Fanny saw and pitied much of this in Julia; but there was no outward fellowship between them. Julia made no communication, and Fanny took no liberties. They were two solitary sufferers, or connected only by Fanny's consciousness.
The inattention of the two brothers and the aunt to Julia's discomposure, and their blindness to its true cause, must be imputed to the fullness of their own minds. They were totally preoccupied. Tom was engrossed by the concerns of his theatre, and saw nothing that did not immediately relate to it. Edmund, between his theatrical and his real part, between Miss Crawford's claims and his own conduct, between love and consistency, was equally unobservant; and Mrs. Norris was too busy in contriving and directing the general little matters of the company, superintending their various dresses with economical expedient, for which nobody thanked her, and saving, with delighted integrity, half a crown here and there to the absent Sir Thomas, to have leisure for watching the behaviour, or guarding the happiness of his daughters.
Everything was now in a regular train: theatre, actors, actresses, and dresses, were all getting forward; but though no other great impediments arose, Fanny found, before many days were past, that it was not all uninterrupted enjoyment to the party themselves, and that she had not to witness the continuance of such unanimity and delight as had been almost too much for her at first. Everybody began to have their vexation. Edmund had many. Entirely against _his_ judgment, a scene-painter arrived from town, and was at work, much to the increase of the expenses, and, what was worse, of the eclat of their proceedings; and his brother, instead of being really guided by him as to the privacy of the representation, was giving an invitation to every family who came in his way. Tom himself began to fret over the scene-painter's slow progress, and to feel the miseries of waiting. He had learned his part--all his parts, for he took every trifling one that could be united with the Butler, and began to be impatient to be acting; and every day thus unemployed was tending to increase his sense of the insignificance of all his parts together, and make him more ready to regret that some other play had not been chosen.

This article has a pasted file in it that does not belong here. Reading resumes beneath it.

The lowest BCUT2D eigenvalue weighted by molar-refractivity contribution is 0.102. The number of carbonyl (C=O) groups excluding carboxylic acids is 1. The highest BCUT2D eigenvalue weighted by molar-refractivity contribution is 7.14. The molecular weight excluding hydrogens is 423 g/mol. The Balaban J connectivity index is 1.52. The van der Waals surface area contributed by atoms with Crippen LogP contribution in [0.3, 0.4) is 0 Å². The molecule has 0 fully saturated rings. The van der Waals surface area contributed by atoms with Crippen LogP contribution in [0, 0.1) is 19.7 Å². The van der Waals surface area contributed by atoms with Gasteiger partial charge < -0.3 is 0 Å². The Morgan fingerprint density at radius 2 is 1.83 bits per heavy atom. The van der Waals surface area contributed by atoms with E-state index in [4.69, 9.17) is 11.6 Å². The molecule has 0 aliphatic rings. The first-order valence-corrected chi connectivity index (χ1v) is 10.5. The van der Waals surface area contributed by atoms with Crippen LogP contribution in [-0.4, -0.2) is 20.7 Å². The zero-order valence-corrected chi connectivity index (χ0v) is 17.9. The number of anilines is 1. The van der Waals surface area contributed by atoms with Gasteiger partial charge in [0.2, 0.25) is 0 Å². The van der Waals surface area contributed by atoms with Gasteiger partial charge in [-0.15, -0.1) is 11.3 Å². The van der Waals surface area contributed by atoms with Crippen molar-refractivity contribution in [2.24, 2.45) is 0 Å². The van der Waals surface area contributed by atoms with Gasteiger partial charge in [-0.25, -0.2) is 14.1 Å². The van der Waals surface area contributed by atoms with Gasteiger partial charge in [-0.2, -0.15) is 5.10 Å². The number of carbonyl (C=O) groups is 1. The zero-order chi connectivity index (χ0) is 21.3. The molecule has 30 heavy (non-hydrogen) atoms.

Fanny, being always a very courteous listener, and often the only listener at hand, came in for the complaints and the distresses of most of them. _She_ knew that Mr. Yates was in general thought to rant dreadfully; that Mr. Yates was disappointed in Henry Crawford; that Tom Bertram spoke so quick he would be unintelligible; that Mrs. Grant spoiled everything by laughing; that Edmund was behindhand with his part, and that it was misery to have anything to do with Mr. Rushworth, who was wanting a prompter through every speech. She knew, also, that poor Mr. Rushworth could seldom get anybody to rehearse with him: _his_ complaint came before her as well as the rest; and so decided to her eye was her cousin Maria's avoidance of him, and so needlessly often the rehearsal of the first scene between her and Mr. Crawford, that she had soon all the terror of other complaints from _him_. So far from being all satisfied and all enjoying, she found everybody requiring something they had not, and giving occasion of discontent to the others. Everybody had a part either too long or too short; nobody would attend as they ought; nobody would remember on which side they were to come in; nobody but the complainer would observe any directions.
Fanny believed herself to derive as much innocent enjoyment from the play as any of them; Henry Crawford acted well, and it was a pleasure to _her_ to creep into the theatre, and attend the rehearsal of the first act, in spite of the feelings it excited in some speeches for Maria. Maria, she also thought, acted well, too well; and after the first rehearsal or two, Fanny began to be their only audience; and sometimes as prompter, sometimes as spectator, was often very useful.